A garish, neon-green band suddenly appeared on a downtown Lee’s Summit building. Last week it disappeared just as quick, painted over when a tussle about design standards ended.
“The green was to point out it was an acceptable thing to do under the guidelines,” said Shane Veritasi, owner of the popular bar The W. “It was brutal. It hurt my soul every time I drove by it.”
For months Veritasi wrangled with the city over his plan to use a slab of white Turkish marble in rebuilding the storefront of the building at 6 S.W. Third St.
Veritasi said the dispute delayed opening of another establishment he’s planning, Hand in Glove, on the first floor of the building. Its decor will prominently feature marble. The idea was to tie the storefront to the interior. The marble has a creamy look, not glossy white, with faint gray veining, he said.
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“At the end of the day, we want to look authentic to the time period,” Veritasi said.
The Lee’s Summit City Council last week granted his appeal of a city staff decision to deny his request to use marble on the exterior. Next the city will revisit the downtown design standards, with the Community and Economic Development Committee planning to hold hearings in the future.
Bob McKay, director of special projects and planning for Lee’s Summit, said the city wants to look at what is working and what isn’t working in the downtown design standards, the first review it has had under the regulations.
“It’s what’s brought it to a head,” McKay said.
City staff and the city’s Historic Preservation Commission contended the marble wasn’t appropriate because it hadn’t been used in Lee’s Summit downtown. Veritasi argued the marble was appropriate for the building’s time period, because it was used in other locations in the United States, like Washington D.C.
The bulkhead below a window was painted green partly in protest, Veritasi said, but also was useful for showing interested people what he had in mind.
“There were people thinking I wanted to cover the whole building in marble,” he said.
Kathy Smith, chairwoman of the Historic Preservation Commission, would like to see an official historic district for the commercial area, which already is listed on the National Register of Historic Places.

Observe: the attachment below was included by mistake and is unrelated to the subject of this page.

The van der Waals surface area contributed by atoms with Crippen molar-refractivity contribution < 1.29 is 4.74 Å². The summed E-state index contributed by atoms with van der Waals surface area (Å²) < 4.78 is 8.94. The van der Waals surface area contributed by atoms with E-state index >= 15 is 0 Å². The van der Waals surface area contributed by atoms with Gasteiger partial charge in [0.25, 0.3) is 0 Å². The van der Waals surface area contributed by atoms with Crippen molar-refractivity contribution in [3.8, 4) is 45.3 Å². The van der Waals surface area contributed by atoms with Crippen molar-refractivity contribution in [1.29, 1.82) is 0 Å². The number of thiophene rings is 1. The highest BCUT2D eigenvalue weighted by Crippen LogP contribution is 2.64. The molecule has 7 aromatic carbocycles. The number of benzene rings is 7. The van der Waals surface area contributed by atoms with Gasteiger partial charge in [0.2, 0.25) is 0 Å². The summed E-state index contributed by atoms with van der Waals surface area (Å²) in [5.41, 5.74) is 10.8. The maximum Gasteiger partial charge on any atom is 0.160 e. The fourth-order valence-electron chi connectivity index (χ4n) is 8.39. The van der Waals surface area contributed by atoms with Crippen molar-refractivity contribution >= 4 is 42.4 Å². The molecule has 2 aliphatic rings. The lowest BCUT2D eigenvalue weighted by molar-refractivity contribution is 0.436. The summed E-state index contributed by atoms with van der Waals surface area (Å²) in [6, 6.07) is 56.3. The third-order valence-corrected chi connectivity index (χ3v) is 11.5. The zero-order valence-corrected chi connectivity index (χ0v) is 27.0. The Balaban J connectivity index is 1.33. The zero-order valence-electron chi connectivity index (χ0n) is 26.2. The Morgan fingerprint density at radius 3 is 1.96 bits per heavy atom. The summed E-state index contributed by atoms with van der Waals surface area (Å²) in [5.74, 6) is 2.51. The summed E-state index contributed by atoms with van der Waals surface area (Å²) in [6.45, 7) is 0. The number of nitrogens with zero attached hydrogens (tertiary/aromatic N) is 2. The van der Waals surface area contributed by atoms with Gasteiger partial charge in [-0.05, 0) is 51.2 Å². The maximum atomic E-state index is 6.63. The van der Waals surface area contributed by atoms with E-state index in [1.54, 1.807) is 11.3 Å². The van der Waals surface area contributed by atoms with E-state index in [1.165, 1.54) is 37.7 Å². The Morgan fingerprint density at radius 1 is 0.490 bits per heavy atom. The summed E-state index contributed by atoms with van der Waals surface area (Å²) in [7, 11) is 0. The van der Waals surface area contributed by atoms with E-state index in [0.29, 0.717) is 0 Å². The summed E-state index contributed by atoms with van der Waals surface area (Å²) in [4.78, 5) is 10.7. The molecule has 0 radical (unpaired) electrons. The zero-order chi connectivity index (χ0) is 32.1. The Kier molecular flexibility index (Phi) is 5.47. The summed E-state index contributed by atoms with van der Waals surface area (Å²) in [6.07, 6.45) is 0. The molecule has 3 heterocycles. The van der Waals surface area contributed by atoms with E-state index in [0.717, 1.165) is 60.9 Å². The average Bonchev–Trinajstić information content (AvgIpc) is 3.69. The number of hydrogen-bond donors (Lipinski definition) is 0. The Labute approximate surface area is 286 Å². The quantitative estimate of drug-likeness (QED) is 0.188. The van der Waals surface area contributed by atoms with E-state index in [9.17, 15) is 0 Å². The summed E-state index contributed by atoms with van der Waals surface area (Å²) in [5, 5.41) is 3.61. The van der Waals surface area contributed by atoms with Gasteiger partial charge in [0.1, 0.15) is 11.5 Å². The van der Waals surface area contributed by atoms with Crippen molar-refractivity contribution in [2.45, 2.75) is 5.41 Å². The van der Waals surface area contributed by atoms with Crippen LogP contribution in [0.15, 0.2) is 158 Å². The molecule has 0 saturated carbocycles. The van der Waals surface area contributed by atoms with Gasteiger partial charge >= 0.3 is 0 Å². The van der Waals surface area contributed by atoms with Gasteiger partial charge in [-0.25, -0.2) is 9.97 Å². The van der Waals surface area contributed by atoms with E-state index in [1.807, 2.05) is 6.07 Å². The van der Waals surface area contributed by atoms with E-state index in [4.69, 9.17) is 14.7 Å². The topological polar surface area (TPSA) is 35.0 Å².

It could include stricter guidelines for how owners can alter or restore properties in downtown.
Smith, also director of the Historical Society of Lee’s Summit Museum, said she praises downtown owners who want to improve buildings but cautions that well-intentioned decisions can hurt eligibility of a structure or a district for the national register.
Smith said most of the downtown was rebuilt after two major fires, with many buildings erected from 1880 to the 1920s, particularly near intersections of Third Street with Douglas and Main streets. Dropped into the mix are alterations to structures and new buildings, such as the Grider Orthodontics building, which itself caused some consternation when it came to meeting the downtown standards.
When the city looked at creating a historic district years ago, there was push back from property owners who feared over regulation. “It was very contentious,” Smith said.
The city did achieve getting the downtown core listed on the National Register of Historic Places, and a few years ago added some design standards for the area in its Unified Development Code.
Smith said that when she moved to Lee’s Summit in 1989, 26 storefronts were vacant. Now, with effort of the city, the businesses and Downtown Lee’s Summit Main Street, the area is busy with coffee shops, bars, restaurants and boutiques. She said Veritasi is doing a great job with The W and bringing new customers to the downtown area.
However, Smith thinks regulations that would encourage restoration to original designs, or go back 50 years, keep a consistent character for downtown.
“There was never a building with marble in downtown Lee’s Summit,” Smith said. “It’s nothing against any business. It’s just that we have to protect what we have. You have to respect the buildings.”
Veritasi and Smith agree the current regulations have deficiencies.
Currently, there is nothing to stop an absentee owner from letting a building fall into disrepair and demolish it.
Where there’s painted brick, an owner could decide to splash an entire building with an eye-popping color.
Veritasi wants rewritten standards to include leeway for storefronts to evolve, which he says has been happening in downtown since the city’s founding.
He’d like to allow hanging neon signs outside businesses.
He said the city should consider allowing newer technology like “soda” blasting, a milder abrasive, to remove fading or chipping paint on exteriors of buildings. The city forbids sandblasting to prevent damaging the brick surfaces.
Smith and Veritasi agree that having clear standards for colors and materials would make the regulations better. And they agree there is a need for flexibility, even if they disagree on the extent of what should be permissible.
Councilman Rob Binney said there was push back years ago from property owners who feared too much control by the city if it created a historic district. He said the city will want to hear from property and business owners and residents.
“Trying to find a way to put all these interests together isn’t easy,” Binney said. “It’s a positive to me that you have people who want to protect their investment.”